Ladino

Mose Salio de Misrayim
Huyendo del rey Paró,
Fuese derecho Midian
En trose con Yitro.

Dio le asi par la su hija
Porqu’era teniente de Dios;
Mosé pasaba el ganado,
Que su suegro le entrego.

Y al pasando su ganado,
Al monte de Horev llego;
Asentose en una piedra,
Esperando ver a Dio.

Oyó una voz que decía:
“Mosé, Mosé, ml siervo,
Descalza de tus zapateos;
Qu’en lugar santo estas tu.

Vete derecho a Misrayim;
Dile al rey Paró
Que te entregue a mi pueblo,
A mi pueblo hebreo.

Y si no te lo entregaré
Castigarle quiero yo
Con diez plagas que le mande,
Pa’que separ quien soy yo.”

(Hebrew) Hodu l’Adonai ki tov,
Ki le’olam hasdo;

(Ladino) Alabado sea su nombre,
Porque siempre bien nos dio

English

Moses went out of Egypt,
Fleeing from King Pharoah,
And went straight to Midian
And met Jethro.

He was given his (Jethro’s) daughter
Because he was a God-fearing man. 
Moses tended his flock,
Which his father-in-law assigned to him.

While following his flock,
He came to the mountain of Horeb;
He seated himself on a rock,
Hoping to see God.

He heard a voice which said:
“Moses, Moses, my servant,
Take off your shoes;
You are in a holy place.

Go straight to Egypt;
Tell King Pharoah
To send out my people,
My Hebrew people.

And if he will not let them go,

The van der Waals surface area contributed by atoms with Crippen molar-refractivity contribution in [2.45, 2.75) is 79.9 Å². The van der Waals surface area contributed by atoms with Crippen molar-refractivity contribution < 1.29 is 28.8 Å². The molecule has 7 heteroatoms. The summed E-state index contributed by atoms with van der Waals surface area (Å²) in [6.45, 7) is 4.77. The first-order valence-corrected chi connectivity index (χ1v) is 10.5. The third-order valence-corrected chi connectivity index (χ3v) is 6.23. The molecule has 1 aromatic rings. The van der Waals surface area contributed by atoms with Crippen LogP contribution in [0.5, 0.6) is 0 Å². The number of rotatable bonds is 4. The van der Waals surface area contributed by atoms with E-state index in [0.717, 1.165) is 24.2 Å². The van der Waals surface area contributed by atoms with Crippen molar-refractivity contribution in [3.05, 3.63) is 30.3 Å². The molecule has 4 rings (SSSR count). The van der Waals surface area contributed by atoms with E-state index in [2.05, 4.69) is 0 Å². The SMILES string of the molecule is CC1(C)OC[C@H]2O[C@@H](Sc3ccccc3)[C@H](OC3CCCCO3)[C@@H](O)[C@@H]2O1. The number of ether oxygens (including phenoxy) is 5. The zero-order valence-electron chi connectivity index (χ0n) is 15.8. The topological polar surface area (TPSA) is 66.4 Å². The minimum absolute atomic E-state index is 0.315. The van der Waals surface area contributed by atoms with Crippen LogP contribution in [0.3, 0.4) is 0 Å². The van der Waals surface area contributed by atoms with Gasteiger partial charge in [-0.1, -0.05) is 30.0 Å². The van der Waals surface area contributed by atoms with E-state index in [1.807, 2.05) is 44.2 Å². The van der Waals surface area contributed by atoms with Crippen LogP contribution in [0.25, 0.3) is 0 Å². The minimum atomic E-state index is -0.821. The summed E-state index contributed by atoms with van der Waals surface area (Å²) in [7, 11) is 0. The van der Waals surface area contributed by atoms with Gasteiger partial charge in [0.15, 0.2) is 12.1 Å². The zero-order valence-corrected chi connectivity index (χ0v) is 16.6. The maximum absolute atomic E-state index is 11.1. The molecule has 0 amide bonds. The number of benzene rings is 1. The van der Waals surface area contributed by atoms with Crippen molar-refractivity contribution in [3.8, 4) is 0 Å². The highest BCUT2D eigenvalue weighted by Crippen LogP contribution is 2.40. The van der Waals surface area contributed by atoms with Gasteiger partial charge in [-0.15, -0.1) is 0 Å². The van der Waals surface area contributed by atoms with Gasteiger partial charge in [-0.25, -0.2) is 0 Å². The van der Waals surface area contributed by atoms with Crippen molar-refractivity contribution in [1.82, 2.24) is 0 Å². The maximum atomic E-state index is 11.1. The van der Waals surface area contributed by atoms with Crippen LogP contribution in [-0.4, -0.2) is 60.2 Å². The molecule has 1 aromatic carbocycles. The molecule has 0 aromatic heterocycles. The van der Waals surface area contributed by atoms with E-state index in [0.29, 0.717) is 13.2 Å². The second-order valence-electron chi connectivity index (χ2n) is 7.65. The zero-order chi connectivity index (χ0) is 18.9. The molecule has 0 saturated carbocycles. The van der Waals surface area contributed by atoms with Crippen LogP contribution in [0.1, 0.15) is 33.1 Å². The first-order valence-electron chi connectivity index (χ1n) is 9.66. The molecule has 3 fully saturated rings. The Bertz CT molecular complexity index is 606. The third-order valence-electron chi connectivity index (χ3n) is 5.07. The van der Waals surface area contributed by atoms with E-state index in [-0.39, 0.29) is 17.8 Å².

I will want to punish him
With ten plagues which I will send him,
So that he will know who I am.”

Give thanks to the Lord for his goodness,
For his everlasting graciousness;

Praised be his name,
Because he is always good to us.

Description

credit traval2morocco.blogspot.com
credit traval2morocco.blogspot.com

This romansa (ballad) tells the story of Moses in the wilderness of Midian, where he lived for forty years as a shepherd tending sheep that belonged to Jethro, his father-in-law. At Mt. Horeb, in the well-known story of the burning bush, God orders Moses to deliver the people of Israel from oppression. This romansa was sung during the Passover holiday by women in the sizable Jewish community centered around Tangier and Tetuan, across the Straits of Gibraltar from Spain. Following the infamous edict of expulsion in 1492, thousands of Spanish Jews crossed the straits of Gibraltar to North Africa, where Jewish communities flourished until the mid-20th century. After the establishment of the state of Israel in 1948, a majority of the Jews from Morocco and other North African countries immigrated to the new Jewish state.

Source: Susana Weich Shahak, Musica y Tradiciones Sefardies (Salamanca: Centro de Cultura Tradiciaonal Diputacion de Salamanca, 1992)